Telemedicine is experiencing unprecedented growth and popularity in response to the coronavirus pandemic. The ability to see a health care provider without leaving home has considerable individual and societal health benefits, particularly given the importance of social distancing to mitigate the threat posed by Covid-19. It is also, as many have long noted, convenient and has the potential to remove barriers to care. In response, some scholars are already looking to a future in which its expansion becomes the norm.
While the global pandemic and corresponding push for social distancing prompted the need for many practice areas to develop telemedicine platforms essentially from scratch, the shift towards virtual care for access to hormonal contraception was underway well before the emergence of Covid-19. In our research, published last summer, we described the rise of online-based contraception services (telecontraception). These services, which include both smartphone applications and websites, enable women to access a birth control prescription without an in-person clinic visit. In some cases, these services allow for delivery of contraception directly to women’s front doors.
The appeal of these services appears to be rising and even more so in the context of Covid-19. Since we conducted our research in February of 2019, telecontraception services have grown in both size and offerings, including expanding into new locations and increasing the range of available services. Telecontraception apps are also experiencing surges in requests for prescriptions during lock-down periods, with Nurx, PlushCare, PRJKT RUBY, and Pill Club all reporting increases in patients and requests in March of 2020. Companies are capitalizing on this need and explicitly advertising the utility of their services. Nurx, for example, ran an ad on Facebook that reads, “How to get birth control during a pandemic.”
This growth only amplifies the importance of our prior research and magnifies both the benefits and problems we previously identified.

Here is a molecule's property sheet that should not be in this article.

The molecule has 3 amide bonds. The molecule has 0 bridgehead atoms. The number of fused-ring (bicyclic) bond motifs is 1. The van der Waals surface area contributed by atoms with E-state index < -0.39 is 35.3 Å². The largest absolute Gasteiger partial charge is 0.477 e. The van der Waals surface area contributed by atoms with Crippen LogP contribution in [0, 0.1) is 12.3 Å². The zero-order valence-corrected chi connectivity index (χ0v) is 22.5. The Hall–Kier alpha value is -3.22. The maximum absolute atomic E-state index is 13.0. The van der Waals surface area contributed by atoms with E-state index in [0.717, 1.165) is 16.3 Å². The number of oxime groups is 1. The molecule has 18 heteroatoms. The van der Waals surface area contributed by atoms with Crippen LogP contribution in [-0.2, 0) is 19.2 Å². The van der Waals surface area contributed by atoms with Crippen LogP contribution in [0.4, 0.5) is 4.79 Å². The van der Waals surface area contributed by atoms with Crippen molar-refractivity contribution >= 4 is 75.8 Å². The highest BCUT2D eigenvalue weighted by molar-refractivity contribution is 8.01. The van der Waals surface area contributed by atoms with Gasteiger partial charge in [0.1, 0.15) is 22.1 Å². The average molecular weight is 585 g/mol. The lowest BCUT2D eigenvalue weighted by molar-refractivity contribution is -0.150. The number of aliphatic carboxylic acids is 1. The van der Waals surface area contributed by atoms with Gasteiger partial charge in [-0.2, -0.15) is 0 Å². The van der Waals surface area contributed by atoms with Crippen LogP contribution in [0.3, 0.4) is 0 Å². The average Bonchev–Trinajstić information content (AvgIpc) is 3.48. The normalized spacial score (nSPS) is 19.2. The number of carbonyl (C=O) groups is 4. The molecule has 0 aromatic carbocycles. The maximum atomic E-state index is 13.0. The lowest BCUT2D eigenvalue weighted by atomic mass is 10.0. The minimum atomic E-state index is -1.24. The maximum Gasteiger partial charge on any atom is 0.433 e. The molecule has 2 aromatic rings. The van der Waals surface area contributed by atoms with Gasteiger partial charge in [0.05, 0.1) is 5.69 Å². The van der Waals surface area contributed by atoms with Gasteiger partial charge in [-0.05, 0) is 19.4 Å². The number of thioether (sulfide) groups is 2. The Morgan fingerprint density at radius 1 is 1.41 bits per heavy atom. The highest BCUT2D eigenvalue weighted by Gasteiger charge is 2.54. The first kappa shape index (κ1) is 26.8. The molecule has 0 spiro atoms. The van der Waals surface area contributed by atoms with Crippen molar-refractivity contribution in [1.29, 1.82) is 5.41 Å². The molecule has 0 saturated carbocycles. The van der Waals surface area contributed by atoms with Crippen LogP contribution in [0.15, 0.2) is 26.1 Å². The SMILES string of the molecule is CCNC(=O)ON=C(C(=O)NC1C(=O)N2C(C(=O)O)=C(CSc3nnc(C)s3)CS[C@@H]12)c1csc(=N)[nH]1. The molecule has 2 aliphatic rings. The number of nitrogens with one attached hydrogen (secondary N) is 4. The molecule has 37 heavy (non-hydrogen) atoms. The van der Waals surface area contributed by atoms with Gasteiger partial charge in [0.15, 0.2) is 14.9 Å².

Access to contraception is vital. It helps to prevent the health and economic toll that unintended pregnancy can have on women and their families and ensures continuity of care for other conditions.
Among the key questions motivating our research was whether telecontraception services would expand access to contraception for women who previously experienced barriers, or simply be more convenient for those who already had it. Our work suggested that these services may facilitate access for low-income and rural women, but, due to significant age restrictions across many services, are unlikely to increase access for adolescents. We also recommended additional research on the unintended public health consequences that telecontraception services might have on other health services. In other words, if women access birth control online, they might miss in-clinic screening opportunities for cervical cancer, sexually transmitted infections, and intimate partner violence.
The issues of ensuring contraceptive access to under-resourced populations and minimizing the disruption to important screening practices persist, even — perhaps especially — in the Covid-19 era. Nevertheless, we believe these challenges should not dissuade stakeholders from promoting and expanding telecontraception services.
Access to contraception is vital. It helps to prevent the health and economic toll that unintended pregnancy can have on women and their families and ensures continuity of care for other conditions. Emphasis on essential care and services during the coronavirus pandemic has led stakeholders to reexamine our current system of birth control delivery and question whether in-person contact is necessary at all. Yet, despite the enthusiastic promotion of telecontraception, we double down on our call for additional research. A deeper understanding of the impacts of telecontraception, especially on adolescent access and important public health screenings, can help promote creative solutions that persist long after social distancing ends.